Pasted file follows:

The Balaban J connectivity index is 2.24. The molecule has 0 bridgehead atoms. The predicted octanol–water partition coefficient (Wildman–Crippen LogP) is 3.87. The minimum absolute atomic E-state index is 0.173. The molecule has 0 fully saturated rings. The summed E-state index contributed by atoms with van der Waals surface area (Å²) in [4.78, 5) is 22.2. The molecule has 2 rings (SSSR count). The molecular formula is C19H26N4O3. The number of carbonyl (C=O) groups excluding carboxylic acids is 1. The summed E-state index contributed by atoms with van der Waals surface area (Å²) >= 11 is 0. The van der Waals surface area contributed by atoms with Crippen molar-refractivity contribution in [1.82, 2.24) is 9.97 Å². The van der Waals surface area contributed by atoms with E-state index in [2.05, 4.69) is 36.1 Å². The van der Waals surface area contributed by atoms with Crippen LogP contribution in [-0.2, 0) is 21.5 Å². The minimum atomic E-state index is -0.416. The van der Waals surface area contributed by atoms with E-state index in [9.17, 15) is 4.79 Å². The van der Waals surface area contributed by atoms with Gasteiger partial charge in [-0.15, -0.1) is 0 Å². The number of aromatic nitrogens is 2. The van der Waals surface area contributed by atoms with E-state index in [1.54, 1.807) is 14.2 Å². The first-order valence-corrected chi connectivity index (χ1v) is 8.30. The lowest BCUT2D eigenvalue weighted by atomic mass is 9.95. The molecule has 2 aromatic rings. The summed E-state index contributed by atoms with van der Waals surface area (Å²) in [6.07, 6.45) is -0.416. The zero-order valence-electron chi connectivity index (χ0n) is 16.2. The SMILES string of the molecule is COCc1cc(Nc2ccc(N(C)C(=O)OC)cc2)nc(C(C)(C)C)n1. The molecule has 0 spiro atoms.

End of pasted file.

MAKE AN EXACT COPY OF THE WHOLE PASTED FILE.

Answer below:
The Balaban J connectivity index is 2.24. The molecule has 0 bridgehead atoms. The predicted octanol–water partition coefficient (Wildman–Crippen LogP) is 3.87. The minimum absolute atomic E-state index is 0.173. The molecule has 0 fully saturated rings. The summed E-state index contributed by atoms with van der Waals surface area (Å²) in [4.78, 5) is 22.2. The molecule has 2 rings (SSSR count). The molecular formula is C19H26N4O3. The number of carbonyl (C=O) groups excluding carboxylic acids is 1. The summed E-state index contributed by atoms with van der Waals surface area (Å²) >= 11 is 0. The van der Waals surface area contributed by atoms with Crippen molar-refractivity contribution in [1.82, 2.24) is 9.97 Å². The van der Waals surface area contributed by atoms with E-state index in [2.05, 4.69) is 36.1 Å². The van der Waals surface area contributed by atoms with Crippen LogP contribution in [-0.2, 0) is 21.5 Å². The minimum atomic E-state index is -0.416. The van der Waals surface area contributed by atoms with E-state index in [9.17, 15) is 4.79 Å². The van der Waals surface area contributed by atoms with Gasteiger partial charge in [-0.15, -0.1) is 0 Å². The number of aromatic nitrogens is 2. The van der Waals surface area contributed by atoms with E-state index in [1.54, 1.807) is 14.2 Å². The first-order valence-corrected chi connectivity index (χ1v) is 8.30. The lowest BCUT2D eigenvalue weighted by atomic mass is 9.95. The molecule has 2 aromatic rings. The summed E-state index contributed by atoms with van der Waals surface area (Å²) in [6.07, 6.45) is -0.416. The zero-order valence-electron chi connectivity index (χ0n) is 16.2. The SMILES string of the molecule is COCc1cc(Nc2ccc(N(C)C(=O)OC)cc2)nc(C(C)(C)C)n1. The molecule has 0 spiro atoms.